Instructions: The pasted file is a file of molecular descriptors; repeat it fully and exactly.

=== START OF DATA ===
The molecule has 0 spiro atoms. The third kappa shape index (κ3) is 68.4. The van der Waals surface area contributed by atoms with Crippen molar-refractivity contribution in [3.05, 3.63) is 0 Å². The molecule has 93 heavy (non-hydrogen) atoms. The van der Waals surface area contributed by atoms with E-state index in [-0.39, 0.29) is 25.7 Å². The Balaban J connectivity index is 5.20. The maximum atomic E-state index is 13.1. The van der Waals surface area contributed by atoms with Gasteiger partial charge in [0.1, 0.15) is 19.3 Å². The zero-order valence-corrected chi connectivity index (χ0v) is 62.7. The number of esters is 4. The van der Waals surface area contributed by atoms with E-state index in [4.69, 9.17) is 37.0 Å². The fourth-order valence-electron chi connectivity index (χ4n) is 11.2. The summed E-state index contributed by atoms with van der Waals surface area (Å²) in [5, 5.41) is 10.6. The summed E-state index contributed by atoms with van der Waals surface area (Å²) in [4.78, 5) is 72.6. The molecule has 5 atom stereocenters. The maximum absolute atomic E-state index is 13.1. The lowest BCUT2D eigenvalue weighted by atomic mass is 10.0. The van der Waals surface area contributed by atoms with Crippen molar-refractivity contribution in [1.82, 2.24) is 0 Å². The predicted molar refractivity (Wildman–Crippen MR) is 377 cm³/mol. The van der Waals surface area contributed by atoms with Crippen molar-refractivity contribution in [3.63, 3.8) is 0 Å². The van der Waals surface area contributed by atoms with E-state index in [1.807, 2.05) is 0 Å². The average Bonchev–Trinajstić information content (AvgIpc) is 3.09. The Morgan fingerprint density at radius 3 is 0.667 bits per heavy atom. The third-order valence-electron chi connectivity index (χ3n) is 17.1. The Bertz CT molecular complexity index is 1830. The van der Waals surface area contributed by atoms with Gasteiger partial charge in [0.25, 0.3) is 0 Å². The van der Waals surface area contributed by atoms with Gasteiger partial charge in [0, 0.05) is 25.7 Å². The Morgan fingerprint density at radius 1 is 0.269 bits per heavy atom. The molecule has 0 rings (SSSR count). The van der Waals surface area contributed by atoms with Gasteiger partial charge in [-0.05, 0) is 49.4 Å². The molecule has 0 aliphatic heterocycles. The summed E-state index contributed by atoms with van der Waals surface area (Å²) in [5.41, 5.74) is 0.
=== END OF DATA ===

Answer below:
The molecule has 0 spiro atoms. The third kappa shape index (κ3) is 68.4. The van der Waals surface area contributed by atoms with Crippen molar-refractivity contribution in [3.05, 3.63) is 0 Å². The molecule has 93 heavy (non-hydrogen) atoms. The van der Waals surface area contributed by atoms with E-state index in [-0.39, 0.29) is 25.7 Å². The Balaban J connectivity index is 5.20. The maximum atomic E-state index is 13.1. The van der Waals surface area contributed by atoms with Gasteiger partial charge in [0.1, 0.15) is 19.3 Å². The zero-order valence-corrected chi connectivity index (χ0v) is 62.7. The number of esters is 4. The van der Waals surface area contributed by atoms with E-state index in [4.69, 9.17) is 37.0 Å². The fourth-order valence-electron chi connectivity index (χ4n) is 11.2. The summed E-state index contributed by atoms with van der Waals surface area (Å²) in [5, 5.41) is 10.6. The summed E-state index contributed by atoms with van der Waals surface area (Å²) in [4.78, 5) is 72.6. The molecule has 5 atom stereocenters. The maximum absolute atomic E-state index is 13.1. The lowest BCUT2D eigenvalue weighted by atomic mass is 10.0. The van der Waals surface area contributed by atoms with Crippen molar-refractivity contribution in [1.82, 2.24) is 0 Å². The predicted molar refractivity (Wildman–Crippen MR) is 377 cm³/mol. The van der Waals surface area contributed by atoms with Crippen molar-refractivity contribution in [3.63, 3.8) is 0 Å². The van der Waals surface area contributed by atoms with E-state index in [1.807, 2.05) is 0 Å². The average Bonchev–Trinajstić information content (AvgIpc) is 3.09. The Morgan fingerprint density at radius 3 is 0.667 bits per heavy atom. The third-order valence-electron chi connectivity index (χ3n) is 17.1. The Bertz CT molecular complexity index is 1830. The van der Waals surface area contributed by atoms with Gasteiger partial charge in [0.25, 0.3) is 0 Å². The van der Waals surface area contributed by atoms with Gasteiger partial charge in [0, 0.05) is 25.7 Å². The Morgan fingerprint density at radius 1 is 0.269 bits per heavy atom. The molecule has 0 rings (SSSR count). The van der Waals surface area contributed by atoms with Gasteiger partial charge in [-0.05, 0) is 49.4 Å². The molecule has 0 aliphatic heterocycles. The summed E-state index contributed by atoms with van der Waals surface area (Å²) in [5.41, 5.74) is 0.